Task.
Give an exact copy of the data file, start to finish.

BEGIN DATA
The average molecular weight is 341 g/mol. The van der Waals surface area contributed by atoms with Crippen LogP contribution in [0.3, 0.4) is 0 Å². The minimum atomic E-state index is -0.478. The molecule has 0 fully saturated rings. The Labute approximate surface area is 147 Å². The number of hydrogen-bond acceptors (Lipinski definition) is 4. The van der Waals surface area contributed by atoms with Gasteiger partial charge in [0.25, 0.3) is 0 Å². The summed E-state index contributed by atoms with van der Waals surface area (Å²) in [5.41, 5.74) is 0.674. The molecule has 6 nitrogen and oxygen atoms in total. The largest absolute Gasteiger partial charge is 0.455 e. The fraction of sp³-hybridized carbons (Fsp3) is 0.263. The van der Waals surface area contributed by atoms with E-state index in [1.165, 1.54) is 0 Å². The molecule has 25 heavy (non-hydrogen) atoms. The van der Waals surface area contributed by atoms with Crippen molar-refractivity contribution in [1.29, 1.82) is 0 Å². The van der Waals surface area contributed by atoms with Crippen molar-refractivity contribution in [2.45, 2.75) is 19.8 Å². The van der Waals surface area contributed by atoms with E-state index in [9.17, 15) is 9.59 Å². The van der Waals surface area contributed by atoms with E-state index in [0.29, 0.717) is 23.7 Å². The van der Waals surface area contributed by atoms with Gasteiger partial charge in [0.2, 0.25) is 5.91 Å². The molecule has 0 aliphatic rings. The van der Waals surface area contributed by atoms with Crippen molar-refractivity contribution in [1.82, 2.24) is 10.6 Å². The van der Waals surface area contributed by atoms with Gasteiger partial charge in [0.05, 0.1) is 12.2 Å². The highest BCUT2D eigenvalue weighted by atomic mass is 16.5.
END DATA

The average molecular weight is 341 g/mol. The van der Waals surface area contributed by atoms with Crippen LogP contribution in [0.3, 0.4) is 0 Å². The minimum atomic E-state index is -0.478. The molecule has 0 fully saturated rings. The Labute approximate surface area is 147 Å². The number of hydrogen-bond acceptors (Lipinski definition) is 4. The van der Waals surface area contributed by atoms with Gasteiger partial charge in [0.25, 0.3) is 0 Å². The summed E-state index contributed by atoms with van der Waals surface area (Å²) in [5.41, 5.74) is 0.674. The molecule has 6 nitrogen and oxygen atoms in total. The largest absolute Gasteiger partial charge is 0.455 e. The fraction of sp³-hybridized carbons (Fsp3) is 0.263. The van der Waals surface area contributed by atoms with E-state index in [1.165, 1.54) is 0 Å². The molecule has 25 heavy (non-hydrogen) atoms. The van der Waals surface area contributed by atoms with Crippen molar-refractivity contribution in [1.29, 1.82) is 0 Å². The van der Waals surface area contributed by atoms with Crippen molar-refractivity contribution in [2.45, 2.75) is 19.8 Å². The van der Waals surface area contributed by atoms with E-state index in [9.17, 15) is 9.59 Å². The van der Waals surface area contributed by atoms with E-state index in [0.29, 0.717) is 23.7 Å². The van der Waals surface area contributed by atoms with Gasteiger partial charge in [0.2, 0.25) is 5.91 Å². The molecule has 0 aliphatic rings. The van der Waals surface area contributed by atoms with Crippen molar-refractivity contribution in [1.82, 2.24) is 10.6 Å². The van der Waals surface area contributed by atoms with Gasteiger partial charge in [0.05, 0.1) is 12.2 Å². The highest BCUT2D eigenvalue weighted by atomic mass is 16.5.